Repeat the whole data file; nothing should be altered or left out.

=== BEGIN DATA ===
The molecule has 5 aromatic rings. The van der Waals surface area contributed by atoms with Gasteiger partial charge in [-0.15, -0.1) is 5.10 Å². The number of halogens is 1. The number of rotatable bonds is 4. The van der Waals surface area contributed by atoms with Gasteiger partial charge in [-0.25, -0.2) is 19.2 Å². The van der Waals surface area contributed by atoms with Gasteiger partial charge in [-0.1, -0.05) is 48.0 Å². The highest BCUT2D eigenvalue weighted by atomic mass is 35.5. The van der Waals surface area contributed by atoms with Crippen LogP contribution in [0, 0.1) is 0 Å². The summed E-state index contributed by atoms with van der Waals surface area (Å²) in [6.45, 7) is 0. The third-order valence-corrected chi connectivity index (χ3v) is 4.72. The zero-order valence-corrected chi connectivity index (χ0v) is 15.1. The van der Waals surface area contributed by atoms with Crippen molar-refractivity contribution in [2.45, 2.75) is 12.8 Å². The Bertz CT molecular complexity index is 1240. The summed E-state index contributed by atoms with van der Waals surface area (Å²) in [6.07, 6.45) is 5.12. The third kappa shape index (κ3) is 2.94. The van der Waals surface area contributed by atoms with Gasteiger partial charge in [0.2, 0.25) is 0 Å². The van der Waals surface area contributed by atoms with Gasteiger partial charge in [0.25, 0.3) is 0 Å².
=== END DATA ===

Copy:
The molecule has 5 aromatic rings. The van der Waals surface area contributed by atoms with Gasteiger partial charge in [-0.15, -0.1) is 5.10 Å². The number of halogens is 1. The number of rotatable bonds is 4. The van der Waals surface area contributed by atoms with Gasteiger partial charge in [-0.25, -0.2) is 19.2 Å². The van der Waals surface area contributed by atoms with Gasteiger partial charge in [-0.1, -0.05) is 48.0 Å². The highest BCUT2D eigenvalue weighted by atomic mass is 35.5. The van der Waals surface area contributed by atoms with Crippen LogP contribution in [0, 0.1) is 0 Å². The summed E-state index contributed by atoms with van der Waals surface area (Å²) in [6.45, 7) is 0. The third-order valence-corrected chi connectivity index (χ3v) is 4.72. The zero-order valence-corrected chi connectivity index (χ0v) is 15.1. The van der Waals surface area contributed by atoms with Crippen molar-refractivity contribution in [2.45, 2.75) is 12.8 Å². The Bertz CT molecular complexity index is 1240. The summed E-state index contributed by atoms with van der Waals surface area (Å²) in [6.07, 6.45) is 5.12. The third kappa shape index (κ3) is 2.94. The van der Waals surface area contributed by atoms with Gasteiger partial charge in [0.2, 0.25) is 0 Å². The van der Waals surface area contributed by atoms with Gasteiger partial charge in [0.25, 0.3) is 0 Å².